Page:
|The Avro Biplane – pictured at Gosport – was Barry-Smith’s preferred aircraft
for instruction as it was easy to fly so the pilots could concentrate on
learning tactics. This is from Landowne Album 3.
Training pilots to fly planes – at first for reconnaissance and then for fighting – was a dangerous and haphazard affair; of the 14166 pilots killed, over half died in training. By mid 1916 there was a dangerous shortage of pilots. The Royal Flying Corp (RFC) training programme taught pilots to fly but not to fly in battle or attack. Major Robert Smith-Barry constantly asked General Trenchard (head of the RFC in France) to let him try a new, more rigorous training programme.
It wasn’t until late 1916 that Major Robert Smith-Barry was allowed to revolutionise pilot training by trialling a new programme at Gosport Airfield. Smith-Barry argued that pupils should have as much time at the controls as possible and not start by simply watching the instructor. He thought that they must also learn how to fly in dangerous conditions, be able to get out of a spin and learn to take the right action with engine failures, stalls and hazards. A spin was the plane going round in a flat circle and thought impossible to get out of. Smith-Barry heard of Major J. A. Chamier, a RFC pilot, and another New Zealand pilot Capt. R. Balcombe-Brown who had both got out of spins. When Balcombe-Brown visited his squadron (No. 60) in France, he found out that Balcombe-Brown could get in and out of a spin at will, he then tried it himself and taught other pilots to master the spin:
|Keith Lansdowne describes this as a ‘D.H.2 crash after a spin.’|
The words ‘danger and nerves’ must no form part of the instructor’s vocabulary. Nothing that a pupil may do in the air is dangerous, if he knows what he is doing and what the results will be. Almost all accidents are the result of ignorance, and if, instead of telling the pupil that a manoeuvre is dangerous, he is taught to do it, his instinct of self-preservation will do the rest. (Smith-Barry)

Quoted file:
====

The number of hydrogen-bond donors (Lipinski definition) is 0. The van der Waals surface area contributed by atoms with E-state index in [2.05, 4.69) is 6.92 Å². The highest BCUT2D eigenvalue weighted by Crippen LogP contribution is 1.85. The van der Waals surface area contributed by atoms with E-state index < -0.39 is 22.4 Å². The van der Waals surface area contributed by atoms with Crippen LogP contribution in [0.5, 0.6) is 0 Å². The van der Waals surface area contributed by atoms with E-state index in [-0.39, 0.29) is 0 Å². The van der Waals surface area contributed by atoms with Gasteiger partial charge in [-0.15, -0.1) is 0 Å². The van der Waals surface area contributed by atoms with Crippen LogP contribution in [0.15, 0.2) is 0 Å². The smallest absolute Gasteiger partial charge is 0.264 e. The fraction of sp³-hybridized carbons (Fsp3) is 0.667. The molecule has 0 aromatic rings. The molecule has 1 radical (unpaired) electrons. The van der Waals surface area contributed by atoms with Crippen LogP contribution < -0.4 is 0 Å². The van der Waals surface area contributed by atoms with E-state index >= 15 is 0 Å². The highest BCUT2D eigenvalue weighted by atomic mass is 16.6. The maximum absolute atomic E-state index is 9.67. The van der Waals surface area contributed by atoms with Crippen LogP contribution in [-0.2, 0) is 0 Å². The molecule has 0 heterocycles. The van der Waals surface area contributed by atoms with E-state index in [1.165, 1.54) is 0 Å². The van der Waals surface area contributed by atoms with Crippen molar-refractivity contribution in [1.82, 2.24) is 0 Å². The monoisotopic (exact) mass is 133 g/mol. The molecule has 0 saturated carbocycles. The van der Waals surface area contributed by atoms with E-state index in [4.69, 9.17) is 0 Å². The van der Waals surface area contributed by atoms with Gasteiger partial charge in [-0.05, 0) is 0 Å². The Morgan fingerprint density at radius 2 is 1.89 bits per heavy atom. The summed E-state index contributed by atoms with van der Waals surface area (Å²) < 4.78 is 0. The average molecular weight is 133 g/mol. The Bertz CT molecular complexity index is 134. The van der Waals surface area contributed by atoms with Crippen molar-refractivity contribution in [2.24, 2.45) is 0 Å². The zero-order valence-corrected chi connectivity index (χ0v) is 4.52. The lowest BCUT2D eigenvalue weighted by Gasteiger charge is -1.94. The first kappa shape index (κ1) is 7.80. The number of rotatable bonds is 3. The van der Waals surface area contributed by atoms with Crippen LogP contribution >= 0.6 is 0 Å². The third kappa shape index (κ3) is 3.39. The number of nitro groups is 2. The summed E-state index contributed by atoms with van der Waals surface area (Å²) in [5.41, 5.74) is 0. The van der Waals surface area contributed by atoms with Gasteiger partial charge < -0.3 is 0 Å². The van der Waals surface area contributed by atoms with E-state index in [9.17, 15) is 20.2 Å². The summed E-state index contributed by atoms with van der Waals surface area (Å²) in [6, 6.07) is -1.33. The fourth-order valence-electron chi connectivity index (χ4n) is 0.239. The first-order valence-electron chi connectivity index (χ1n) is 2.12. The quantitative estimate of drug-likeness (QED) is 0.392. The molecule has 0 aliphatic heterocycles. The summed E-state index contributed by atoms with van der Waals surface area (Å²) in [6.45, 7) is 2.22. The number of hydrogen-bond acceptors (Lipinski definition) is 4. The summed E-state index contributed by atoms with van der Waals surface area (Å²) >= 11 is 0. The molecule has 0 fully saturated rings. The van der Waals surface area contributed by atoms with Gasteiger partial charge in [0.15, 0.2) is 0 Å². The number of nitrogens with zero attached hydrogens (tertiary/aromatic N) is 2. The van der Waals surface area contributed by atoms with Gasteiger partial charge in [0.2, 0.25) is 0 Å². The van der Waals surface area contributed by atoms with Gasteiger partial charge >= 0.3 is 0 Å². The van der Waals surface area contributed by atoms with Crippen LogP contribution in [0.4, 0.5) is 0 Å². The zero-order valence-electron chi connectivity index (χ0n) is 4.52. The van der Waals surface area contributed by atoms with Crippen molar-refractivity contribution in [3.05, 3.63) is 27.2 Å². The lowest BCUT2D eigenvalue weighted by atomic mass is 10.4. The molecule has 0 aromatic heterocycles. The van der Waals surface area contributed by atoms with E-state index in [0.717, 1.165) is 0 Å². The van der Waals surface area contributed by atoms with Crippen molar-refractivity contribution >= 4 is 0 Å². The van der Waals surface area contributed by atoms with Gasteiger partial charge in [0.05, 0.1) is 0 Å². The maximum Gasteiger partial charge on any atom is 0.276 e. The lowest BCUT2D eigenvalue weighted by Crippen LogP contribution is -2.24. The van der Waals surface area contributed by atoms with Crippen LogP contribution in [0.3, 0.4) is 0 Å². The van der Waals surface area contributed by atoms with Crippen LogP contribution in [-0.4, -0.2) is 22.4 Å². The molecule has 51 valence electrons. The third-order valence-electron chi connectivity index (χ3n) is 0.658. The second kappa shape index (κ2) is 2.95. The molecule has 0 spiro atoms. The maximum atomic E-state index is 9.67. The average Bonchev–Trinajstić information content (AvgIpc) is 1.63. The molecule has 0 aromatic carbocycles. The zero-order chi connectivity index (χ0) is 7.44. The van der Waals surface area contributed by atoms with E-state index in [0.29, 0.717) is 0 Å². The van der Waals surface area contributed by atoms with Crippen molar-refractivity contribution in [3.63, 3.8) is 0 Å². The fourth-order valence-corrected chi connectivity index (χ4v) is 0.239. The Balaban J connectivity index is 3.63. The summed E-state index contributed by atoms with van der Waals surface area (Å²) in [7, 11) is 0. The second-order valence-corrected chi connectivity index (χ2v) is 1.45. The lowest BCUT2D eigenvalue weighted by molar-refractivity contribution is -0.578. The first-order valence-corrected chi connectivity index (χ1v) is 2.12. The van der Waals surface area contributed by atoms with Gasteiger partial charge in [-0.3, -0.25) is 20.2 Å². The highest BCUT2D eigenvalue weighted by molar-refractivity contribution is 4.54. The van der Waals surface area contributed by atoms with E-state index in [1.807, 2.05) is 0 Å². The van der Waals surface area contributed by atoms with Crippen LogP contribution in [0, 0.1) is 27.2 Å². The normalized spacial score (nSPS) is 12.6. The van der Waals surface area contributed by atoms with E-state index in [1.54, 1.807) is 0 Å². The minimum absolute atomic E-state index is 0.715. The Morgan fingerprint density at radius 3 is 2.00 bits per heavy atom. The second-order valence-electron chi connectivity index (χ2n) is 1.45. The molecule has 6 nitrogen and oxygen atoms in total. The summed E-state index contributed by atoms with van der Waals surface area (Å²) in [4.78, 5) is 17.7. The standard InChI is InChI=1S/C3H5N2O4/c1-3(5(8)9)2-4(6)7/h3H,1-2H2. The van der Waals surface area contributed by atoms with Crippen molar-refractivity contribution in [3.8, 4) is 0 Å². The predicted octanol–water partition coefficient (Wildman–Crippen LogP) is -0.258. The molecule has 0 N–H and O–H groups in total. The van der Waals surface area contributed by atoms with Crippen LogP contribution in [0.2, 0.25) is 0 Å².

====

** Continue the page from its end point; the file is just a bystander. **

This 3 week intense method of encountering every difficulty in the air and knowing the aircraft intimately was put into practice at Gosport. After a few months and observations of the difference the method made to pilots’ ability to tackle hazards, General John Salmond – Smith-Barry’s commanding officer – recognised the value of Smith-Barry’s system. A School of Special Flying was founded at Gosport with Smith-Barry as lieutenant-colonel and all flying instructors elsewhere were required to attend this training. Smith-Barry’s paper ‘General Methods of Teaching Scout Pilots’ was distributed across the RFC. Croydon as the training site for London, and the other training airfields, soon followed this methodology from August 1917 until the end of the war.
|Landing in a tree with the pilot climbing down a long ladder|
Smith-Barry developed the ‘Gosport tube’, which allowed the instructor to talk to the pilot whilst in flight, which we saw in the RAF Museum.
Using dual control flying, the pupil sat in the front cockpit and received guidance from the instructor behind him. Smith-Barry wrote that:
“For dual control, speaking tubes are now being fitted. Up to now it has been necessary to stall the machine to make a momentary conversation possible. This has, however, given a useful indication of the pupil’s nerve. . . “(Smith-Barry)
Crashes still happened, a great deal, but Smith-Barry also taught pilots the safest way of landing a plane in the worst circumstances so there were less fatalities.
Robert Smith-Barry, General Methods of Teaching Scout Pilots (1917)
Horatio Barber, How to Fly a Plane: The First World War Pilot’s Manual (repr. 2014)
Joshua Levine, On a Wing and a Prayer: The Untold Story of the Pioneering Aviation heroes of World War One, In Their Own Words (2008)
‘Robert Smith-Barry’, Obituary, Flight, 5 May 1949